Under Obama, everybody will have to hold their breath...

Well, perhaps that's a slight exaggeration. Actually, Obama is all set to finger carbon dioxide as a "dangerous" pollutant:

From Bloomberg:

Barack Obama will classify carbon dioxide as a dangerous pollutant that can be regulated should he win the presidential election on Nov. 4, opening the way for new rules on greenhouse gas emissions.
The Democratic senator from Illinois will tell the Environmental Protection Agency that it may use the 1990 Clean Air Act to set emissions limits on power plants and manufacturers, his energy adviser, Jason Grumet, said in an interview. President George W. Bush declined to curb CO2 emissions under the law even after the Supreme Court ruled in 2007 that the government may do so.

If elected, Obama would be the first president to group emissions blamed for global warming into a category of pollutants that includes lead and carbon monoxide. Obama's rival in the presidential race, Republican Senator John McCain of Arizona, has not said how he would treat CO2 under the act.

Obama ``would initiate those rulemakings,'' Grumet said in an Oct. 6 interview in Boston. ``He's not going to insert political judgments to interrupt the recommendations of the scientific efforts.''

This move cheapens the definition of "dangerous pollutants" and is a grandstand stunt by Obama because his real play is to aggrandize the EPA and give them more power over American industry.

What might be the consequences of such a move?

Placing heat-trapping pollutants in the same category as ozone may lead to caps on power-plant emissions and force utilities to use the most expensive systems to curb pollution. The move may halt construction plans on as many as half of the 130 proposed new U.S. coal plants.

The power companies will probably now switch from coal to oil (or perhaps natural gas) because the technology to trap emissions from oil burning plants is cheaper. Of course, it's one more source of foreign oil we'll be dependent on if that happens (natural gas is abundant in America and would not need to be imported).

What this law would represent is a quantitative increase in the power of the EPA:

The EPA under Bush fought the notion that the Clean Air Act applies to CO2 all the way to the Supreme Court. The law has been used successfully to regulate six pollutants, including sulfur dioxide and ozone. Regulation under the act ``could result in an unprecedented expansion of EPA authority,'' EPA Administrator Stephen Johnson
said in July. The law ``is the wrong tool for the job.''

As if the enviro-bureaucrats aren't powerful enough?



Well, perhaps that's a slight exaggeration. Actually, Obama is all set to finger carbon dioxide as a "dangerous" pollutant:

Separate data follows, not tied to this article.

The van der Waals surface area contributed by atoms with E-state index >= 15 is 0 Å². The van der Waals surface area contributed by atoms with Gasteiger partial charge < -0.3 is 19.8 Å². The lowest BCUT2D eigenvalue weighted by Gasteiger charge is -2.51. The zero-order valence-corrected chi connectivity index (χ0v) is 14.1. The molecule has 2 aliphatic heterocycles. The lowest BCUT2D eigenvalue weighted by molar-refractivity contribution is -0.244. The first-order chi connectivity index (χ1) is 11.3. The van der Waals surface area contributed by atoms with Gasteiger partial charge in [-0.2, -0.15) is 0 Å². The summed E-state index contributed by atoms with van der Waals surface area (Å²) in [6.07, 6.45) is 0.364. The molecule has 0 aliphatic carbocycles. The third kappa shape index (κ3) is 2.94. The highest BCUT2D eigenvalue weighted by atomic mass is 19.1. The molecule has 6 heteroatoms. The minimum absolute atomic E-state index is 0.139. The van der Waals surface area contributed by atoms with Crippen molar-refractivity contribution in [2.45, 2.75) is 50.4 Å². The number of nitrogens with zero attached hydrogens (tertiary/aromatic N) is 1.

From Bloomberg:

Barack Obama will classify carbon dioxide as a dangerous pollutant that can be regulated should he win the presidential election on Nov. 4, opening the way for new rules on greenhouse gas emissions.
The Democratic senator from Illinois will tell the Environmental Protection Agency that it may use the 1990 Clean Air Act to set emissions limits on power plants and manufacturers, his energy adviser, Jason Grumet, said in an interview. President George W. Bush declined to curb CO2 emissions under the law even after the Supreme Court ruled in 2007 that the government may do so.

If elected, Obama would be the first president to group emissions blamed for global warming into a category of pollutants that includes lead and carbon monoxide. Obama's rival in the presidential race, Republican Senator John McCain of Arizona, has not said how he would treat CO2 under the act.

Obama ``would initiate those rulemakings,'' Grumet said in an Oct. 6 interview in Boston. ``He's not going to insert political judgments to interrupt the recommendations of the scientific efforts.''

This move cheapens the definition of "dangerous pollutants" and is a grandstand stunt by Obama because his real play is to aggrandize the EPA and give them more power over American industry.

What might be the consequences of such a move?

Placing heat-trapping pollutants in the same category as ozone may lead to caps on power-plant emissions and force utilities to use the most expensive systems to curb pollution. The move may halt construction plans on as many as half of the 130 proposed new U.S. coal plants.

The power companies will probably now switch from coal to oil (or perhaps natural gas) because the technology to trap emissions from oil burning plants is cheaper. Of course, it's one more source of foreign oil we'll be dependent on if that happens (natural gas is abundant in America and would not need to be imported).

What this law would represent is a quantitative increase in the power of the EPA:

The EPA under Bush fought the notion that the Clean Air Act applies to CO2 all the way to the Supreme Court. The law has been used successfully to regulate six pollutants, including sulfur dioxide and ozone. Regulation under the act ``could result in an unprecedented expansion of EPA authority,'' EPA Administrator Stephen Johnson
said in July. The law ``is the wrong tool for the job.''

As if the enviro-bureaucrats aren't powerful enough?